by Daniel P. Haeusser
Threats to Coral Reef Ecosystems
This June Disney released the anticipated Pixar Animation Studios sequel Finding Dory to earn the largest animated film opening receipts in North America ever. The popularity of the original Finding Nemo in 2003 led to reportedly increased demand for clownfish like Nemo for pets; some concerned environmentalists worry that a similar effect may now occur with Pacific blue tangs, Dory's species. Blue tangs (Paracanthurus hepatus), like Dory (Figure 1), inhabit coastal coral reefs where they graze on algae. This activity serves a key role within the reef ecosystem by preventing algae overgrowth and coral suffocation.
Corals are tropical marine invertebrates that secrete a hard calcium carbonate exoskeleton to form colonies of genetically identical polyps. Though coral can capture prey, they obtain most of their nutrients through a microbial symbiosis with photosynthetic dinoflagellates. That relationship is supported in turn through a second level interaction between the dinoflagellates and nitrogen-fixing rhizobia. (Look for more about this to come in Thursday's post.)
Of course, the complex structures of a coral reef ecosystem include not only the interactions between species, but also on abiotic factors. Anthropogenic effects like global warming, pollution, tourism, and development can directly contribute to reef decline, but can also indirectly harm corals by altering species interactions to interfere with symbiosis (or turn it bad) and stress coral immunity.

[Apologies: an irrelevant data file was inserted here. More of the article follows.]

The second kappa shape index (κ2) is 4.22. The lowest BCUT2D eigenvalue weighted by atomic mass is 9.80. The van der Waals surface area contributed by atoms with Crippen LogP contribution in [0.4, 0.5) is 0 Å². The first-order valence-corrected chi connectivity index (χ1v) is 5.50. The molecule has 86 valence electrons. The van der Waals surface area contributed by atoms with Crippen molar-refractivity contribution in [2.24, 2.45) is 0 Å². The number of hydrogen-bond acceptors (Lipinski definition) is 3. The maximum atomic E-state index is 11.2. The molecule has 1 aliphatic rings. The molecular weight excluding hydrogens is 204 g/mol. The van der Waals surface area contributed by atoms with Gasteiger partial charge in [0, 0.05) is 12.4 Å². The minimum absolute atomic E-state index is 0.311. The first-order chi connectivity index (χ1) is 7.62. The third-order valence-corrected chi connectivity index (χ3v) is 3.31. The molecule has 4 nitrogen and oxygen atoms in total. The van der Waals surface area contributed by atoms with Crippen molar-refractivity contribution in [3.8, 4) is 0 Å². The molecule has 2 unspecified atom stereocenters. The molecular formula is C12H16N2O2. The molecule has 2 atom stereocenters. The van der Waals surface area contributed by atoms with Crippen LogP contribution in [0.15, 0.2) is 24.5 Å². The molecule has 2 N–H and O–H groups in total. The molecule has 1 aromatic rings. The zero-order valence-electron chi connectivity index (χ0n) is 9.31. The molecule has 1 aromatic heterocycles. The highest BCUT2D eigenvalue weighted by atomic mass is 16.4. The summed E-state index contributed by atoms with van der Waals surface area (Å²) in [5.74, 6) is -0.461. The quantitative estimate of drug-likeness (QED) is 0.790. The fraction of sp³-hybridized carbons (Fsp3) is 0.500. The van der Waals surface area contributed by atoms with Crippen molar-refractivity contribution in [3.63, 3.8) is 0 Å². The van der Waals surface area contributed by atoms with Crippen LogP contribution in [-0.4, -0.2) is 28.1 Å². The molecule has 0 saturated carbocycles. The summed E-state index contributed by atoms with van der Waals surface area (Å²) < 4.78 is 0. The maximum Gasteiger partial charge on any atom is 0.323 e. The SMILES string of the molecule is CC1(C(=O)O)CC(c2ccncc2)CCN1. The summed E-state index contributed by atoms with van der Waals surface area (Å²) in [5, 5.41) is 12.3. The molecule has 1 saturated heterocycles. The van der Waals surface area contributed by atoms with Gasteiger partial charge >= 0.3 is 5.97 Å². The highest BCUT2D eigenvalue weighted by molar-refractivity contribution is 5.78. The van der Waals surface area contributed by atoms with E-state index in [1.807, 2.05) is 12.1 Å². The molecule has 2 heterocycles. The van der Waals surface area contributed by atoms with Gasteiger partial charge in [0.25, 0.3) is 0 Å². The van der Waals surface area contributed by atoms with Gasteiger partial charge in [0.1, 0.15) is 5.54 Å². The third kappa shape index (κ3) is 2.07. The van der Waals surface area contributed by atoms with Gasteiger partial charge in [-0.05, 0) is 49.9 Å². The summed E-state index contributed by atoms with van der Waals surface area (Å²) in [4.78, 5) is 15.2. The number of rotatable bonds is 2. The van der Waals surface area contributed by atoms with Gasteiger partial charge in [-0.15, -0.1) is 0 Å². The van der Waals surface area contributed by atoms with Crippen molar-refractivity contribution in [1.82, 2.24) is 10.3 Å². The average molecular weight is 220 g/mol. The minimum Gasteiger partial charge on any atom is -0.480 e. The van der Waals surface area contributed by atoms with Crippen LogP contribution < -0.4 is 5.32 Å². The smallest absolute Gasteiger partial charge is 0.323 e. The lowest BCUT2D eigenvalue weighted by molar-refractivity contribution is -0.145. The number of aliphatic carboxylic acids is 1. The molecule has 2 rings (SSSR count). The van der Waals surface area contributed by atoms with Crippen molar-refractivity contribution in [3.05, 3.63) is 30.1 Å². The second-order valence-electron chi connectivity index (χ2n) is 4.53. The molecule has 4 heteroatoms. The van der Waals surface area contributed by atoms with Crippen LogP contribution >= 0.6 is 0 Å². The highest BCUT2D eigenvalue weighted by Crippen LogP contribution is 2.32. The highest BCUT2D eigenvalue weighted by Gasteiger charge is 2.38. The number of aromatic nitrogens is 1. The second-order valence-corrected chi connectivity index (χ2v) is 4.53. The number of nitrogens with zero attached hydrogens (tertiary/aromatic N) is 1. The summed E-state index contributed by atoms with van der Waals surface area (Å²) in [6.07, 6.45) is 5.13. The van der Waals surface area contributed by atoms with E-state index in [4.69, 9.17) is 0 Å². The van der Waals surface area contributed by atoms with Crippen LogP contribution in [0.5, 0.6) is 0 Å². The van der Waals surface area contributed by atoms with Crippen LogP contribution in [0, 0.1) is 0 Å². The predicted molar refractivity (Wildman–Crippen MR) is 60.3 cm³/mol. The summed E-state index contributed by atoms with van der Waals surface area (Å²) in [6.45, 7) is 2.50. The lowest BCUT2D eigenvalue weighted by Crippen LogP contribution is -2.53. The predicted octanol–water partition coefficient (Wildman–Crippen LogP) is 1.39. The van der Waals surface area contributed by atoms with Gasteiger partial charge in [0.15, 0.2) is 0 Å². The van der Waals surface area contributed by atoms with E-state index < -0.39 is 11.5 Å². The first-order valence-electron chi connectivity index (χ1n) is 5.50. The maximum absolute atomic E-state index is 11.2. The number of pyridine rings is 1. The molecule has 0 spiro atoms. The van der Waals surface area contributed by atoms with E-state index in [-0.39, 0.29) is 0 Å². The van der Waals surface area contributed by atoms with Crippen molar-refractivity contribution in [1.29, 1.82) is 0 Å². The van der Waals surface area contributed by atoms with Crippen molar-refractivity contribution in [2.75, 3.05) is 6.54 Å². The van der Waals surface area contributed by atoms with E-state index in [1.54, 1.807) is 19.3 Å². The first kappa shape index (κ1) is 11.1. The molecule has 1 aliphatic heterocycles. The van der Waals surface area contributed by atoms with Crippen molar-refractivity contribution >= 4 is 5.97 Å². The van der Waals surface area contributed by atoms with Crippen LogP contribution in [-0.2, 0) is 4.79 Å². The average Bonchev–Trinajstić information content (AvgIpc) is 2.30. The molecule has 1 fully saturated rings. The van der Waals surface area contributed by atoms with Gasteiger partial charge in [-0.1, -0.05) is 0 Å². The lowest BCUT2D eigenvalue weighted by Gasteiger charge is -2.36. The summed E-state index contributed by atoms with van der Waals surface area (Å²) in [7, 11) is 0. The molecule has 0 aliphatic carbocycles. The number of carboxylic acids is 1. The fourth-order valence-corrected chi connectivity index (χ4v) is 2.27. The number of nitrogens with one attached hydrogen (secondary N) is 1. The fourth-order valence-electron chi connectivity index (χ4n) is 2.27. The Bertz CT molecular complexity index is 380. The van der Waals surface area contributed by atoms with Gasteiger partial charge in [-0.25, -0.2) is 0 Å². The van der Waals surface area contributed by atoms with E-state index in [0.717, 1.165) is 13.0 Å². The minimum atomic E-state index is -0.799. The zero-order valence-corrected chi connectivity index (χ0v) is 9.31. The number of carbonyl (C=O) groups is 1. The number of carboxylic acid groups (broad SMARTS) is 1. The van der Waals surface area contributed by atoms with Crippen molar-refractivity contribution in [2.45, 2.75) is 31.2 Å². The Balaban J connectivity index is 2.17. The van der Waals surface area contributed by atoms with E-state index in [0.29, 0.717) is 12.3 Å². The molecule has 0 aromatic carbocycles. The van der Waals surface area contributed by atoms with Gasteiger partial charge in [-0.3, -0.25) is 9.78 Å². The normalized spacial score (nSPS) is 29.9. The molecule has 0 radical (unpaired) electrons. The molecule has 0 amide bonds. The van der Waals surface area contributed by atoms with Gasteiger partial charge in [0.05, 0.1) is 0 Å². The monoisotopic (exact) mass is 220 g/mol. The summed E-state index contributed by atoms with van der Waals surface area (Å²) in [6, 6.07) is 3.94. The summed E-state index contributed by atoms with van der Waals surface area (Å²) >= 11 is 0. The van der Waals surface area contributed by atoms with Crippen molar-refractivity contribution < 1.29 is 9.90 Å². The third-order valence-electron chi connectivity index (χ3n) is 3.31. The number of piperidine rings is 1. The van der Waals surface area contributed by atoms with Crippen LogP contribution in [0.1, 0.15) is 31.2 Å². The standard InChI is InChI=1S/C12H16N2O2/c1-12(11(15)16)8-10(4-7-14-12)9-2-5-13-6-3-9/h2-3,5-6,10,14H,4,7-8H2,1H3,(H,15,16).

Coral Black Death
Black band disease is one significant threat to corals exacerbated by abiotic stresses that upset microbial interspecies interactions. Involving species from all three Domains of life, this polymicrobial disease was the subject of a recent minireview by Sato et al. Videos on this disease and its effects in Hawaii are available from the Hawaii Department of Land and Natural Resources (DNLR video) and the United States Geological Survey (USGS video).
A visibly dark band consisting mostly of filamentous cyanobacteria characterizes corals infected with black band disease (Figure 2). About 1 mm thick, this microbial mat migrates along the surface of the coral up to 1 cm a day, causing necrosis and leaving denuded skeleton in its wake. Observations by scanning electron microscopy have revealed that these cyanobacteria can even bore into coral tissue. Yet, cyanobacteria aren't typically associated with animal virulence and tissue invasion. So just how does black band disease start, and what is actually causing the cellular death?
As a phenomenon that currently can only be studied in situ, the answer to the first question is largely unknown. The disease has mostly been observed in its latter stages, once the signs are readily visible. The trigger to its onset and the possibilities of its transmission remain uncertain. What is known is that smaller cyanobacterial patch lesions precede the appearance of black band disease in some individually tagged corals. A recent coral microbiome study by Meyer et al. found that one of the cyanobacterial species commonly tied to pathogenesis, Roseofilum reptotaenium, is often present in healthy coral as well. However, other reports (for example) identify different cyanobacteria groups (Blennothrix or Trichodesmium species) in pathogenic lesions.